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Will WCCO’s TV and radio websites combine?

TVNewsCheck had a newsworthy interview last week with Anton Guitano, the newly appointed Chief Operating Officer of CBS Local Media.

TVNewsCheck had a newsworthy interview last week with Anton Guitano, the newly appointed Chief Operating Officer of CBS Local Media. Guitano’s job, in the words of TVNewsCheck’s Harry Jessel, is to “get TV and radio working together in a common local media strategy” — which sounds like it will mean a single WCCO news site here. Right now, TV has and radio has the angry-on-the-eyes

Pertinent passage:

TNC: I noticed that here in New York WCBS-AM and WCBS-TV have two very similar Web sites. They both do news and information. Any thought about combining those into one site?

Guitano: Yes. What we’re going to do is we’re going to aggregate the sites and come up with one site in each market that will incorporate the news, sports, weather. We want to make it hyperlocal, equivalent to the best local paper with all the local information and then have links to our assets outside of the local areas such as CBS,, etc.

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TNC: I count at least 14 markets where you have TV and radio stations. In how many of those markets will you merge your local sites?

Guitano: We would do it in all 14 markets.

“Equivalent to the best local paper” would be quite a feat, given that a combined TV/radio news operation would be well under half (and probably under a third) of the Strib’s newsroom today. This assumes a combo is additive, and not aimed at job-cutting “synergies.”

Still, points for ambition. True integration of video, sound (and text transcriptions) at newspaper-level scale would be good for local newshounds, not to mention search engine rankings, etc. I suspect that not long after this, the two newsrooms would merge completely. Maybe Eric Eskola would show up on Channel 4 as well as Channel 2.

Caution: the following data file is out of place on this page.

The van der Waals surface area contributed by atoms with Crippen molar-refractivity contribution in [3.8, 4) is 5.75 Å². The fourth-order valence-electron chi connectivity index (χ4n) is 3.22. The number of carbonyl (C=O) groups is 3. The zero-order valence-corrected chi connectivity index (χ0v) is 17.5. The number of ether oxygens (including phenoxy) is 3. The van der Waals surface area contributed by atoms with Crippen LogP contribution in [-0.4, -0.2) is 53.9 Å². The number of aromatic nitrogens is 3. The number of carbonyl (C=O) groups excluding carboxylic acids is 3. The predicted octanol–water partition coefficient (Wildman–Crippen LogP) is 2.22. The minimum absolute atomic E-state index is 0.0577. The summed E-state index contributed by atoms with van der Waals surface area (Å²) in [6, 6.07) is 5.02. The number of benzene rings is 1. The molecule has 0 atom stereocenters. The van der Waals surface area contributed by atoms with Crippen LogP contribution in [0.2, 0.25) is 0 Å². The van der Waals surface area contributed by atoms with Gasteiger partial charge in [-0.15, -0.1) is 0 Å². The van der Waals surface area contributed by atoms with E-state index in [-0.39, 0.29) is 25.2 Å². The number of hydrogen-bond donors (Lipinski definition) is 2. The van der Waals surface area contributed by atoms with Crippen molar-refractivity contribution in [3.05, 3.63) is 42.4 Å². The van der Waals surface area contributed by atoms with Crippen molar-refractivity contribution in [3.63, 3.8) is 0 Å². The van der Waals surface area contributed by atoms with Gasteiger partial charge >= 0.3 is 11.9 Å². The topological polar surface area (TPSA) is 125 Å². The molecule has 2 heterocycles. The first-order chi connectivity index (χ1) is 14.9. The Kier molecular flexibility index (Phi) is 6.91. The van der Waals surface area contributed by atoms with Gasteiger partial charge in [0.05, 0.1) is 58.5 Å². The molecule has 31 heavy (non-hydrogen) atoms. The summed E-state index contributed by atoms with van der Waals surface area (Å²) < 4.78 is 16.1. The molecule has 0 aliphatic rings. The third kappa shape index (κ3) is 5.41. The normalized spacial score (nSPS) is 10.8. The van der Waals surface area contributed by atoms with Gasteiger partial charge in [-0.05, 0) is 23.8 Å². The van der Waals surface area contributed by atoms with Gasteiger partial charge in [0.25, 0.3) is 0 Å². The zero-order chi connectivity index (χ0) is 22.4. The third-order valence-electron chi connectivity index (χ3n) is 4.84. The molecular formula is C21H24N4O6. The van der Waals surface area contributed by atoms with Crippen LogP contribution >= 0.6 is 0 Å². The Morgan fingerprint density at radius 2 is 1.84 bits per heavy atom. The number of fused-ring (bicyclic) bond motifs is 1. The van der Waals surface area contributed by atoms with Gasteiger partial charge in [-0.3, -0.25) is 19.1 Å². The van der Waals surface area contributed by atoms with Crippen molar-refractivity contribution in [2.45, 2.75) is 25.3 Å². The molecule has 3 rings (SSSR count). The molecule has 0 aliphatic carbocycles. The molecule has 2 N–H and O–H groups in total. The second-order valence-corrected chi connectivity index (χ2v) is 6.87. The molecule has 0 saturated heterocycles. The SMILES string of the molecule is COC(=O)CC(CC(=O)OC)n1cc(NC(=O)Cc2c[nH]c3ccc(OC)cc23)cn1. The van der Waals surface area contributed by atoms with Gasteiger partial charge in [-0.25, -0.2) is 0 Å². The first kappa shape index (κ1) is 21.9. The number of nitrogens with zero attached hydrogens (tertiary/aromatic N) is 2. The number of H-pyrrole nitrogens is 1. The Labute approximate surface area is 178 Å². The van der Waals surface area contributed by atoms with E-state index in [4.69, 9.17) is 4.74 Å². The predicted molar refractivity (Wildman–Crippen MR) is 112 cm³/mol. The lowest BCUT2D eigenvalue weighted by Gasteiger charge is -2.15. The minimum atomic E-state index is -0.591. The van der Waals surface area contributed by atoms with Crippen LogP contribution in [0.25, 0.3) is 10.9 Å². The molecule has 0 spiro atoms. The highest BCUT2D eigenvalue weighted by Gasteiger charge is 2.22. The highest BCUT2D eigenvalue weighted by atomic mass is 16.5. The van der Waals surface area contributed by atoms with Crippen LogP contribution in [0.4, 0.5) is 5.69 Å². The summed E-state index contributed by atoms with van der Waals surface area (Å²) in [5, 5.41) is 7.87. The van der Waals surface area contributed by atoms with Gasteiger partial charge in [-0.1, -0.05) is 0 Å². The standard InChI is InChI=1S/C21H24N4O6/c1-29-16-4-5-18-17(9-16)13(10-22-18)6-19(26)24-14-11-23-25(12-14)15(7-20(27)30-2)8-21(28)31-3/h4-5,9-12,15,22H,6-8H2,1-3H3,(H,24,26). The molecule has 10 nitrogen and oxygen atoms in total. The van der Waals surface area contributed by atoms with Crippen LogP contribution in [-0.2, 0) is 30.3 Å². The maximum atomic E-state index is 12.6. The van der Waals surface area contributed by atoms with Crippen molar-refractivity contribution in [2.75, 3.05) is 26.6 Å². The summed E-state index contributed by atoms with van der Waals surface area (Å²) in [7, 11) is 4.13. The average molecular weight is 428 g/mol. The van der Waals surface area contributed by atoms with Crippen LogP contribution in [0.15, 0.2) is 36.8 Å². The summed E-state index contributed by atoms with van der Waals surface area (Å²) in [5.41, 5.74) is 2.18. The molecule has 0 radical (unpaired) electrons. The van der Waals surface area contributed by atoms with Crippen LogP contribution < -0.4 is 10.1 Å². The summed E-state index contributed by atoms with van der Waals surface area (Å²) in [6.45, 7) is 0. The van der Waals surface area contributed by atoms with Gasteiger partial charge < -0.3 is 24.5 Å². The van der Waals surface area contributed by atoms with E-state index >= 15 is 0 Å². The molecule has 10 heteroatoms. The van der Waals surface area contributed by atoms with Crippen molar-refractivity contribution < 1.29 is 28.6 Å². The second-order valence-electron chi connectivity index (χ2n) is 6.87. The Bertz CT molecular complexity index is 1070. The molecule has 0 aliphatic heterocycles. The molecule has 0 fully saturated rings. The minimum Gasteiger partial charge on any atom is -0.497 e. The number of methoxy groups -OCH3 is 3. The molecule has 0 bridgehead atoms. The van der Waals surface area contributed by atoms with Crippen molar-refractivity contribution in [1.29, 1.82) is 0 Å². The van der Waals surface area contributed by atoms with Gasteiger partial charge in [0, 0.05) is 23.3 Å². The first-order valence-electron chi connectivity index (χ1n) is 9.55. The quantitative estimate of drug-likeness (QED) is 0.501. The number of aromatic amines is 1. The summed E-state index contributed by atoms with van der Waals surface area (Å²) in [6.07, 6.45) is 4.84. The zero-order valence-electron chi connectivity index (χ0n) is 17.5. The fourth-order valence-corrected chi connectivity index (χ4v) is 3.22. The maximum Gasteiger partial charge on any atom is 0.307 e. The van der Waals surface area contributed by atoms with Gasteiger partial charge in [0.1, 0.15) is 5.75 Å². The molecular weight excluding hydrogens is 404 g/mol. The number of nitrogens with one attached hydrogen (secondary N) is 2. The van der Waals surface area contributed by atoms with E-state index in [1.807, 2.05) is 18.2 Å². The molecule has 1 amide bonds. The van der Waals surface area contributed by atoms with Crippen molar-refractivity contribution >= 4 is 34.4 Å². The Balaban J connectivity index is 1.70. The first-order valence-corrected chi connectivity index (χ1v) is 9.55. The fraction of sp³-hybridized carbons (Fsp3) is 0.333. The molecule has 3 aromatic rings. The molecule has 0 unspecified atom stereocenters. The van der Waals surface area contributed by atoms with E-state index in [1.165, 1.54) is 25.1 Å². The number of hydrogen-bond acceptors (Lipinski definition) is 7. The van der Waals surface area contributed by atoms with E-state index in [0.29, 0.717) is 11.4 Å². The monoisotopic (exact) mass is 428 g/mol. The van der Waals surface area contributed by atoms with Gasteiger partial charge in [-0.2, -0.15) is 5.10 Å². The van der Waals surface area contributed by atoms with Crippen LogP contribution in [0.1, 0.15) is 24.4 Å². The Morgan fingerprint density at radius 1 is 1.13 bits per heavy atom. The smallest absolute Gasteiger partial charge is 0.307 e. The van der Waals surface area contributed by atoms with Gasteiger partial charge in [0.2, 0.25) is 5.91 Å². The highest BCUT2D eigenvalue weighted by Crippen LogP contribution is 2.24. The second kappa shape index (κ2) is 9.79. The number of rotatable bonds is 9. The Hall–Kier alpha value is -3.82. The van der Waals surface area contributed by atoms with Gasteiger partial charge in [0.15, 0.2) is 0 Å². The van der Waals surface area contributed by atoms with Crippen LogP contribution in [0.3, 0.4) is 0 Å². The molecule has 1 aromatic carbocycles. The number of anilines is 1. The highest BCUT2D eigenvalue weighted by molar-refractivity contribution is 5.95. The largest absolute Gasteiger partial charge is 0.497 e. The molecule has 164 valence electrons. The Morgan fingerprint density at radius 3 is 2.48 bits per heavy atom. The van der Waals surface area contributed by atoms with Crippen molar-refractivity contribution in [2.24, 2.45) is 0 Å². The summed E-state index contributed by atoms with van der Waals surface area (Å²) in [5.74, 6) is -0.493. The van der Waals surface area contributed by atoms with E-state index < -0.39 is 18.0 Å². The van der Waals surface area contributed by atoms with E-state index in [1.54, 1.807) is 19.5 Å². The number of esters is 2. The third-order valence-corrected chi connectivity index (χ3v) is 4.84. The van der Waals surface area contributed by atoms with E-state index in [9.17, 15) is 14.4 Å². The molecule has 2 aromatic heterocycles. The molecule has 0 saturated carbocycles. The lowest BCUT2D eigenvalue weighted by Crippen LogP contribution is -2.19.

So when do WCCO’s web sites shack up? “There are no plans to do it yet,” insists Kiki Rosatti, WCCO TV’s spokeswoman. “There are no changes planned in the immediate future.”

Rosatti’s message was that AM and TV are already “inclusive” of each other’s work. She pointed to radio’s 6 p.m. simulcast of TV’s news, Don Shelby’s just-departed show, and shared school-closing info. But at least on the web side, that doesn’t sound like what Guitano is pitching.

Elsewhere, Guitano and new CBS TV group head Peter Dunn make it clear that status-quo sharing isn’t enough:

Guitano: It’s not going to be a cookie-cutter approach to how we implement this across our markets. Peter, Dan Mason and I will be traveling to all the markets starting with the big ones and sitting down with the general managers and department heads. We want to figure out what makes the most sense in each market. We will be giving them suggestions and ideas that have come up in other markets, but we’re not going to force them on people. We’re going to be more like coaches.

Dunn: We have done a lot of this in the past — sharing content and cross-promotion with radio and television. But this time around, having it come from the top with Leslie on board, it’s different. Everybody thinks it’s a great idea. We’re going about it in a way that we should have done a while ago because there have been many missed opportunities. Now that we’re all on the same page, it’s actually going to work a lot better.